Determined to make a difference in skilled nursing

Theresa Schultz is one of those people you feel like you’ve known for years within minutes of meeting her. When I and Long-Term Living editors Sandi Hoban and Kevin Kolus recently visited the Director of Care Delivery for Cardiac Rehab and Organ Transplant Recovery/Rehabilitation at HCR ManorCare – Rocky River, a skilled nursing facility in Cleveland, I was immediately drawn to her warm hospitality, hearty laugh and outgoing nature. Strolling the facility’s hallways, staff and residents alike stopped Theresa every few feet for advice, updates or simply to chat. She took time for each person, and her visitors looked on with a mixture of amusement and awe as she exchanged banter with one elderly woman who, while determined to return home as soon as possible, described her experience at ManorCare as positive and restorative.

In fact, the reason we were there that day was because of a random meeting between Theresa and Kevin on a flight earlier in the year to Washington D.C.: Kevin was on his way to LeadingAge’s Future of Aging Services Conference and Theresa was headed to Capitol Hill as part of a lobbying contingent from the American Heart Association. Theresa told Kevin about the cardiac rehab patient education program she and her team had implemented and explained the essential need for wellness education and promoting lifestyle changes among residents. This is a woman who knows how to network and promote the causes she’s so passionate about.

During our visit, Theresa shared the source of her drive: “My inspiration [to start the program] came from losing my mom. She suffered a massive heart attack and died four days later. I poured my heart and soul into this program.” Theresa went on to say that while there is no cure for heart disease one “can manage symptoms and quality of life. Seventy-seven percent of patients in these education programs have huge outcomes and prevent readmissions.”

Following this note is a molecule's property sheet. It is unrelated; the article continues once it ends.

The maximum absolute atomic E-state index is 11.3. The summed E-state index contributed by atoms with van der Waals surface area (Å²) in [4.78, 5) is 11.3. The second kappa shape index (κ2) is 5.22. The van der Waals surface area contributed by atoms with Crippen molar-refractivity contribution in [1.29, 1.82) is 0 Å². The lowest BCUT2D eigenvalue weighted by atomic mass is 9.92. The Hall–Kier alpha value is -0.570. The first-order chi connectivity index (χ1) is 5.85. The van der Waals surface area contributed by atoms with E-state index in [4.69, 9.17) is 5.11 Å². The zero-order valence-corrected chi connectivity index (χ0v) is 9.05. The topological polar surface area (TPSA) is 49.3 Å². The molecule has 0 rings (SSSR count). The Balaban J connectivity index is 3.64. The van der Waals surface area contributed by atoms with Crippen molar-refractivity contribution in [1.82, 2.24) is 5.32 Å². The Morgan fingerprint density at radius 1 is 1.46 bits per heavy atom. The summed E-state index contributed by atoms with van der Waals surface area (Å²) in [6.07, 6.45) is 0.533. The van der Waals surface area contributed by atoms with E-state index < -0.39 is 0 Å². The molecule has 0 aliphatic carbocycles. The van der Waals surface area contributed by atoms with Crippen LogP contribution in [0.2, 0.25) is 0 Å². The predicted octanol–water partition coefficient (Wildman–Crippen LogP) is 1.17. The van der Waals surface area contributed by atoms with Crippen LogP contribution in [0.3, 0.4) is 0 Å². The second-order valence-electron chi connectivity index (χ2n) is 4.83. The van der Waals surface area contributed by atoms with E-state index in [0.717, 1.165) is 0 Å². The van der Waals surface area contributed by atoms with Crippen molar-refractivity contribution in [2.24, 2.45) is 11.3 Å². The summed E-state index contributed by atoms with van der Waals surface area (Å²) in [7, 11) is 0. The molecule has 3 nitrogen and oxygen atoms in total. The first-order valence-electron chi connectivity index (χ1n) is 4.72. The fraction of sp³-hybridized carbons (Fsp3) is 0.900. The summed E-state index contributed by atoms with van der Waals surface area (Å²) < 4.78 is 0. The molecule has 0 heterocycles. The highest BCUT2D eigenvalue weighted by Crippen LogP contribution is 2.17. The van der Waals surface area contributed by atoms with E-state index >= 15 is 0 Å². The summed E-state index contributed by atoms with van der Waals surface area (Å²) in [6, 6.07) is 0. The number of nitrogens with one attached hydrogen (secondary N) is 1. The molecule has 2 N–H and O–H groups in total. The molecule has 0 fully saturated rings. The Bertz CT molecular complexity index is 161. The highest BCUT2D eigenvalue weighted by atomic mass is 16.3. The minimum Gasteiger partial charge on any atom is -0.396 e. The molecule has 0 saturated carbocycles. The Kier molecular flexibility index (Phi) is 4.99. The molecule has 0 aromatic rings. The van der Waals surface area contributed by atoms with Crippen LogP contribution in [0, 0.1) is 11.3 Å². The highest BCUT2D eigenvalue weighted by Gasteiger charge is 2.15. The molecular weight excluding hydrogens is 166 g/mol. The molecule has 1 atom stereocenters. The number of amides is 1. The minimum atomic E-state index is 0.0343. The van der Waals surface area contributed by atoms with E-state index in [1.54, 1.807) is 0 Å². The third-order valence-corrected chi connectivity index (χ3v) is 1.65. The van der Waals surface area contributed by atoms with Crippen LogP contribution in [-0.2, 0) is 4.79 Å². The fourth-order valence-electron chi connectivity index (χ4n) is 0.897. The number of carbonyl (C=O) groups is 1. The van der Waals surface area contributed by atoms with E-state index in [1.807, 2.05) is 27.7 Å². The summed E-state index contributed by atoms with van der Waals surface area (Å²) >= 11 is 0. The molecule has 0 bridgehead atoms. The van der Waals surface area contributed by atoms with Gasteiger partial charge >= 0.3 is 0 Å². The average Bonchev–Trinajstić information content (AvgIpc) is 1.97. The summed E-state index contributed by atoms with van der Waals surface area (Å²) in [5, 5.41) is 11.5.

The aesthetics of this ManorCare were lacking; like many SNFs, it was dated and could benefit from an extensive facelift. But the residents I spoke with didn’t seem to mind—they talked about the good food, the dedicated staff (retention rates are high) and the fun programming (limbo dancing for wheelchairs during a previous Cinco de Mayo celebration were frequently brought up).

Toward the end of our visit, Theresa was informed of the passing of a former resident. Tears welled up in her eyes and she took a deep breath. I couldn’t help but express some surprise that someone who had been in the field for 29 years would react so strongly to a death. Theresa just looked at me for a moment. “If you don’t feel the pain of a person’s passing then you are in the wrong business. It doesn’t get easier and it shouldn’t.”

Theresa Schultz, like so many others in long-term care, exemplifies the best qualities of a leader in a constantly evolving and challenging profession. Sharing her story and those of others like her is rewarding and uplifting. You can read more about Theresa and ManorCare’s cardiac rehab patient education program in the upcoming July issue of Long-Term Living.

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